An eye-catching cover showing two sweet, tiny, baby shoes in the palest blue sets out the stall for this psychological thriller. The ‘little secrets’ of the title must include an infant, right?
But Valerie Keogh is such a tease! She wrong-foots the reader from the off, with an opening chapter depicting a happy domestic scene in a nameless cafe. It is clear that Jodie and Flynn are in love, and have a little boy they obviously dote on. So far, so Mills and Boon… but this is crime fiction, and Keogh has made quite a name for herself as the creator of twisty, turny tales so perhaps it’s best to reserve judgement for now.
We’re in Gravesend, Kent, and as Jodie rocks the baby in her arms she thinks back fondly to an earlier time – the day she and Flynn met, in this very cafe. We’re about to be told a tale that may shock you and will definitely take you up some blind alleys before a terrible secret is revealed. The Little Lies of the title lead to some pretty big consequences, believe me.
Jodie is a nurse. She’s previously worked in Dubai and at Guy’s Hospital in London, but now she’s after a change of pace and is employed at a nursing home. She owns her own place, has good friends and is lucky to have a job that she loves. She’s just met Flynn and the pair are getting along famously, it seems. But then that lucky streak takes a detour when unattended drugs meant to be handed out on evening rounds are found in the room of a vulnerable patient at the home where Jodie works. She is suspended while an investigation takes place and suddenly her contentment takes a massive knock.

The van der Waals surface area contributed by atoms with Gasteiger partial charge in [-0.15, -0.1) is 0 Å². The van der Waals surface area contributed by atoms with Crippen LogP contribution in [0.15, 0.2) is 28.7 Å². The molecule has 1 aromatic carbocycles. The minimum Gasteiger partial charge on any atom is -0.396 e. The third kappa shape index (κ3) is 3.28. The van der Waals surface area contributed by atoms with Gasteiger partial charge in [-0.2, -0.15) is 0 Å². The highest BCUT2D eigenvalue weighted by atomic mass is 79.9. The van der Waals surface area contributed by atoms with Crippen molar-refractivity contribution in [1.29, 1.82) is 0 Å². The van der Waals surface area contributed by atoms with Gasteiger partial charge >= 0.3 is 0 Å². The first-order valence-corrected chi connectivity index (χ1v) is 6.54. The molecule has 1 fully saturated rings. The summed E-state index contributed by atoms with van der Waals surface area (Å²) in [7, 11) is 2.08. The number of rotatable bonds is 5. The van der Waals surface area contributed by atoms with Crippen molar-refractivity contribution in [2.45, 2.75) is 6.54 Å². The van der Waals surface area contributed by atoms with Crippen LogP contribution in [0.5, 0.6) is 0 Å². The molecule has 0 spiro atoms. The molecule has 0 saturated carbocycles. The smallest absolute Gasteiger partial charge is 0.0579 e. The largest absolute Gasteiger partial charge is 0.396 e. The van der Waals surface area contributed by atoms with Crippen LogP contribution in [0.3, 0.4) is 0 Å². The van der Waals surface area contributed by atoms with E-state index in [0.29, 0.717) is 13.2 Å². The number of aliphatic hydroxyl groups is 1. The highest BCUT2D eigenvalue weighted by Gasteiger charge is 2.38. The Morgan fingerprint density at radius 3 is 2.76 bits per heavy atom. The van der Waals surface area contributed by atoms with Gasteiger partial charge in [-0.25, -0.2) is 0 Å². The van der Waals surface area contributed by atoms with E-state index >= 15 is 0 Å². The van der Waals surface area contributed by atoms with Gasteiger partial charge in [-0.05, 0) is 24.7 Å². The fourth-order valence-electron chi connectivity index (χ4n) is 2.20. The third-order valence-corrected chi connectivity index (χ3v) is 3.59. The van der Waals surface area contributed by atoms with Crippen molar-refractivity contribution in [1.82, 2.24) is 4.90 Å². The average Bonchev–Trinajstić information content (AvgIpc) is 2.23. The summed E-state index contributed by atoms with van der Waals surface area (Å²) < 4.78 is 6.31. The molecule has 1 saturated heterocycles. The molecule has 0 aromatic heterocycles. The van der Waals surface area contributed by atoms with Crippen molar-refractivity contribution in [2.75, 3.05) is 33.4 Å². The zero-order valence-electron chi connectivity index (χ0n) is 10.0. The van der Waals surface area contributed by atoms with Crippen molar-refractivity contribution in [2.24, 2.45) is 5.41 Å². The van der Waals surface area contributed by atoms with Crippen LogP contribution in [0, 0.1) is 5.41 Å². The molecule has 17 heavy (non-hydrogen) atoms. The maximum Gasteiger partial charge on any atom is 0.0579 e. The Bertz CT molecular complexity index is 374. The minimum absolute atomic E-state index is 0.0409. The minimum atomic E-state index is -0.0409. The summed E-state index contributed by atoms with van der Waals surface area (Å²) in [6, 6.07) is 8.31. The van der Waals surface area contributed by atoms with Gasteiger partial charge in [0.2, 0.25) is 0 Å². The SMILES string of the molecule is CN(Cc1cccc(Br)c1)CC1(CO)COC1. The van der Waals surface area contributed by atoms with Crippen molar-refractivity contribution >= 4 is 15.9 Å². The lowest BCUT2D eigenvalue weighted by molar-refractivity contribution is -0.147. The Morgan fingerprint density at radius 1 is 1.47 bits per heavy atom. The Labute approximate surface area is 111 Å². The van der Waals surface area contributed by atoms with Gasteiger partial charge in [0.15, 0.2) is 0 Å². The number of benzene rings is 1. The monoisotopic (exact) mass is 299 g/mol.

The suspension coincides with another worrying occurrence. A tiny pair of blue baby shoes are left on her front door knob by person or persons unknown. It’s a discovery that shakes Jodie to her core. Because she’s a woman with a past, and that past included a pregnancy when she was just 15. The man who groomed her back then is in jail… isn’t he? This is where things begin to get interesting; as the somehow-too-perfect Flynn inveigles his way into Jodie’s home, she starts to get the feeling she is being watched. And guess what? She’s right.
Interspersed with the main narrative are sneaky little asides from that person who is keeping an eye on Jodie. He likes to hide in the shadows and he plainly isn’t happy with what he is seeing. Could this be the person behind the dodgy drugs and the wee bootees? I’m saying nothing, other than to refer you to that last sentence in paragraph two of this review. You have been warned!
The Little Lies is an absorbing slice of domestic noir, set in a part of the country that doesn’t often find itself in the crime fiction spotlight. The characters are well rounded if a little predictable and at times the plot will both shock and surprise you. It is let down somewhat by moments that seem vaguely familiar, like a well-worn path through the woods, but lovers of psychological crime with a dusting of domestic skulduggery will lap it up and be left calling for more.
On this showing, it is plain to see why Valerie Keogh is among Bloodhound Books’ most popular authors – I’m already looking forward to the arrival of her next novel. What will that cleverly conniving mind come up then, with I wonder?
CFL Rating: 4 Stars